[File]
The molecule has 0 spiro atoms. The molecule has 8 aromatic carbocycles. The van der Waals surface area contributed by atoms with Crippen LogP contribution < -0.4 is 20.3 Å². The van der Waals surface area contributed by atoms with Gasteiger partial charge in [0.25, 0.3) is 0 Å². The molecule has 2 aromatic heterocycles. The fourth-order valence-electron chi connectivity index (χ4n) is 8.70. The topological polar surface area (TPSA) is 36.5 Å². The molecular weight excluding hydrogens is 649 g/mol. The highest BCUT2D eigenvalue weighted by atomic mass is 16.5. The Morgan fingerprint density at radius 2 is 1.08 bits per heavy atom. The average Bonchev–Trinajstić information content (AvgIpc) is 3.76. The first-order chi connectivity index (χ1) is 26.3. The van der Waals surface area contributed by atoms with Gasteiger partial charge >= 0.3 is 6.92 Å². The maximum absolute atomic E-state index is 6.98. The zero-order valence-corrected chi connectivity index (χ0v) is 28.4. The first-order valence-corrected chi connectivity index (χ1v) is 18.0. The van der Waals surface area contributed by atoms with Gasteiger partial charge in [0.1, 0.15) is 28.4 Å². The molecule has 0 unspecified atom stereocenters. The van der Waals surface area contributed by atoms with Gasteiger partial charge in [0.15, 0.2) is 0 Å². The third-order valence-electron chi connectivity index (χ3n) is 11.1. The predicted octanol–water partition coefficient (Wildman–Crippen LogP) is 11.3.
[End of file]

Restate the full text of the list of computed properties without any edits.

The molecule has 0 spiro atoms. The molecule has 8 aromatic carbocycles. The van der Waals surface area contributed by atoms with Crippen LogP contribution < -0.4 is 20.3 Å². The van der Waals surface area contributed by atoms with Gasteiger partial charge in [0.25, 0.3) is 0 Å². The molecule has 2 aromatic heterocycles. The fourth-order valence-electron chi connectivity index (χ4n) is 8.70. The topological polar surface area (TPSA) is 36.5 Å². The molecular weight excluding hydrogens is 649 g/mol. The highest BCUT2D eigenvalue weighted by atomic mass is 16.5. The Morgan fingerprint density at radius 2 is 1.08 bits per heavy atom. The average Bonchev–Trinajstić information content (AvgIpc) is 3.76. The first-order chi connectivity index (χ1) is 26.3. The van der Waals surface area contributed by atoms with Gasteiger partial charge >= 0.3 is 6.92 Å². The maximum absolute atomic E-state index is 6.98. The zero-order valence-corrected chi connectivity index (χ0v) is 28.4. The first-order valence-corrected chi connectivity index (χ1v) is 18.0. The van der Waals surface area contributed by atoms with Gasteiger partial charge in [0.1, 0.15) is 28.4 Å². The molecule has 0 unspecified atom stereocenters. The van der Waals surface area contributed by atoms with Gasteiger partial charge in [0.15, 0.2) is 0 Å². The third-order valence-electron chi connectivity index (χ3n) is 11.1. The predicted octanol–water partition coefficient (Wildman–Crippen LogP) is 11.3.